Desert control efforts shared with Arab states

2022-09-28 China Daily Editor:Li Yan

A desertification control worker makes straw checkerboard barriers in the Tengger Desert along the construction site of the Qingtongxia-Zhongwei section of the Wuhai-Maqin highway in Northwest China's Ningxia Hui autonomous region, Sept 7, 2020. (Photo/Xinhua)

Twenty-six people from seven Arab countries took part in an online technical training course with experts from the Ningxia Hui autonomous region recently, learning how to prevent the desertification of land, avoid the degradation of vegetation and stop the deterioration of grasslands.

Organized by the research institute of forestry and grassland ecology at the Ningxia Academy of Agricultural and Forestry Sciences, the 20-day course began on Sept 9. People from Libya, Egypt, Jordan, Iraq, Mauritania, Tunisia and Oman attended.

Researchers from the Ningxia institute shared their experiences and methods for preventing and controlling desertification in the region. They touched on the restoration and reconstruction of vegetation in arid, sandy areas; water retention in hilly loess areas; breeding and cultivation of shrubs on sandy land; and water-saving technology and its application in agriculture.

Through an online platform, attendees visited bases that demonstrated the achievements of desertification prevention in Ningxia. They learned how people in Lingwu city of Ningxia deal with sand and transform a desert into an oasis.

They also learned how local people explored ways to control sand to build a section of railway.

Located in the northwestern part of China, the Ningxia Hui autonomous region has explored several methods to prevent desertification that have proved effective. Its technologies, programs and models on desertification prevention have been recognized around the world.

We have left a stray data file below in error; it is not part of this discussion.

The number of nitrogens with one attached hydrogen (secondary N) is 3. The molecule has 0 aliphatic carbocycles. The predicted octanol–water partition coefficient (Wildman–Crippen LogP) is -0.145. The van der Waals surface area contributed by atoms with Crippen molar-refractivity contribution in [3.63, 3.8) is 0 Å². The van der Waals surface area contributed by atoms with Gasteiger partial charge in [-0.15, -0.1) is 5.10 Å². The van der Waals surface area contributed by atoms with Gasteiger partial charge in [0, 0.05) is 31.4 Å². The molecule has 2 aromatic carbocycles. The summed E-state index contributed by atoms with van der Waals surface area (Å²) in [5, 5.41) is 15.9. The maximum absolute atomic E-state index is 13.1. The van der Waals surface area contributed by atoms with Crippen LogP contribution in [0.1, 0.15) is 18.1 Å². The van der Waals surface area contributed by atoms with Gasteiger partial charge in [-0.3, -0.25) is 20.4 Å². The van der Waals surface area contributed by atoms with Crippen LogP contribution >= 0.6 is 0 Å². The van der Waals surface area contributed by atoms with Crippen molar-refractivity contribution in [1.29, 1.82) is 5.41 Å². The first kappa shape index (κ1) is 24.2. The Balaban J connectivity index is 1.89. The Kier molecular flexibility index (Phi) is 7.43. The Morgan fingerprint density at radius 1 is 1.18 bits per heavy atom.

In the Baijitan national ecological reserve in Lingwu, a section of Mu Us Desert has been turned into an oasis.

In the reserve, sown hay is shaped into a checkered field pattern resembling a chessboard, fixing the sand in place and allowing fresh vegetation to sprout.

Local people also take advantage of the rainy season to plant grass seeds and shrubs in the reserve.

If rainfall at the reserve reaches 160 millimeters, 75 percent of the grasses and shrubs they plant are able to survive that year.

But in the past, it was difficult for local people to grow even an orchard because of the inclement weather and harsh environmental conditions, with constant winds and blowing sand severely affecting plant growth.

Today, the oasis has become an important protective barrier for the ecological system in northwestern China, thanks to generations of dedicated sand control efforts, which provide good case studies for the prevention of desertification.

The training course was held to provide a platform to share and exchange experiences for desertification prevention between China and Arab countries, and explore ways to help Arab countries tackle the challenges of desertification.

The institute has held 12 training courses like this one, with more than 300 people from Arab countries attending. It is the second time through the course for Alkhashmi Muftah, an official from the agricultural department of Libya.

Muftah hopes to learn practical methods to prevent desertification and will apply what he learns to the situation in his own country.

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